Virtual Connections: Teacher Beliefs and Practices Enacting Culturally Relevant Practices in a Virtual Freedom School


Secondary and Middle Grades Education

Document Type


Publication Date



Despite well-documented benefits for students—particularly students belonging to minorized groups—all tenets of Culturally Relevant Pedagogy (CRP) are rarely fully enacted in practice. This study examines the interrelationship between the race-related beliefs of Servant Leader Interns (SLIs) who facilitated class sessions during a summer, Children’s Defense Fund (CDF) Freedom School program and their subsequent instructional practices. We also documented the relationship between these beliefs, practices, and students’ self-reported experiences. In particular, we drew on the interest convergence and understanding of racism tenets of Critical Race Theory (CRT) to inform our grounded theory analysis using constant comparative methods to integrate data collected through SLI interviews, virtual classroom observations, and student surveys. We observed high alignment between SLI’s race-related beliefs and their instructional practices. However, despite some slightly more positive experiences among students taught by SLIs with more evolved race-related beliefs, ultimately many of the same programmatic structures that helped SLIs deepen their understanding of racism (and its connection to their lives) ensured that all students benefited from the enactment of CRP-aligned curriculum, assignments, and family involvement activities.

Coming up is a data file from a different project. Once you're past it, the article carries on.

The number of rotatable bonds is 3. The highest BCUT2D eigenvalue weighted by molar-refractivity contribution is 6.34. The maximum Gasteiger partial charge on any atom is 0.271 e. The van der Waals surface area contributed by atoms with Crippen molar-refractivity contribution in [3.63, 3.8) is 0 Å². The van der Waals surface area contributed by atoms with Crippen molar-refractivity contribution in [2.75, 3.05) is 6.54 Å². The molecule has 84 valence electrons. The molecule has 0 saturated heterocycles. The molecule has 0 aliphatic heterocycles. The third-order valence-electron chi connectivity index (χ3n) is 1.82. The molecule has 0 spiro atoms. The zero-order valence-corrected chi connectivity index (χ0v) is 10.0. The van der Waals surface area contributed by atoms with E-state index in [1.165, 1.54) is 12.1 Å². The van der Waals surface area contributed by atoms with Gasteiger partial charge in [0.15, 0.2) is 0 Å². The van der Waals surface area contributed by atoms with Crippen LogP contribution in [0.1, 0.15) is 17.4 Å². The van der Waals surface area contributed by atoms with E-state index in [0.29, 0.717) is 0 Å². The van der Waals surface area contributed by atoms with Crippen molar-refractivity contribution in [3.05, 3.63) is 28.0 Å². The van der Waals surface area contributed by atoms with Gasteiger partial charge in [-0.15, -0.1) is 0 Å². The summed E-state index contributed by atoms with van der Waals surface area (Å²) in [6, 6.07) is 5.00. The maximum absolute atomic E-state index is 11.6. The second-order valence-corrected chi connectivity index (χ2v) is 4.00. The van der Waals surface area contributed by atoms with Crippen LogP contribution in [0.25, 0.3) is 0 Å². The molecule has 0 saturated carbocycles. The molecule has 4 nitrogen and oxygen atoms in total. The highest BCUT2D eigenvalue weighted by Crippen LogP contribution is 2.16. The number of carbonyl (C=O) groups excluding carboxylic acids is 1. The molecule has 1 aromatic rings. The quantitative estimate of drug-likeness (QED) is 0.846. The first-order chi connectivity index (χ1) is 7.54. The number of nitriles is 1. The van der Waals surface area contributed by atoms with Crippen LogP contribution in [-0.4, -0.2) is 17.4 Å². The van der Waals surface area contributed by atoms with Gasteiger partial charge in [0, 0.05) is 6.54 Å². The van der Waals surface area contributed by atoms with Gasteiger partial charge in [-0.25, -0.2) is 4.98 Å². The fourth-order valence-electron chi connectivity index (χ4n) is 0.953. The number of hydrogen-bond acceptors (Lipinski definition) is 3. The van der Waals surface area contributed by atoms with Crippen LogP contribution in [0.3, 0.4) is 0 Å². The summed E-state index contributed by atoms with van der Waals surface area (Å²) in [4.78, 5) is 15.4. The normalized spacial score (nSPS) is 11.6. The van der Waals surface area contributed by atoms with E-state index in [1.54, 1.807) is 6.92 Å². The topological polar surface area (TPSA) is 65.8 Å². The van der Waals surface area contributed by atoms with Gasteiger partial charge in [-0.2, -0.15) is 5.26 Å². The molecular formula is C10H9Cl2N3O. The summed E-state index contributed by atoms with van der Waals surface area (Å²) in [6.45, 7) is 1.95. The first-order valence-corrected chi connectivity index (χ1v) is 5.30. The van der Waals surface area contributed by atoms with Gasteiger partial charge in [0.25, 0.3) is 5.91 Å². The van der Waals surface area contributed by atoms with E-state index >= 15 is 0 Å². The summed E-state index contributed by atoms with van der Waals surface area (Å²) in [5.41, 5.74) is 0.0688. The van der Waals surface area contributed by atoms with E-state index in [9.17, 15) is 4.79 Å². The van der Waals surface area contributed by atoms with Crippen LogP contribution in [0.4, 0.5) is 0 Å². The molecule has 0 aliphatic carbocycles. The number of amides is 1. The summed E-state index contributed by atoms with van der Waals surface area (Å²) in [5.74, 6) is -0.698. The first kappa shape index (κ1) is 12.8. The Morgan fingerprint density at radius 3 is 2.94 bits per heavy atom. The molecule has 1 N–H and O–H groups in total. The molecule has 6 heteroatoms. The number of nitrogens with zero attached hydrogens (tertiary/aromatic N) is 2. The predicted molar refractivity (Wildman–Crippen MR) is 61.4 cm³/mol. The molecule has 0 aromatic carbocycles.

Journal Title

Urban Review

Journal ISSN


Digital Object Identifier (DOI)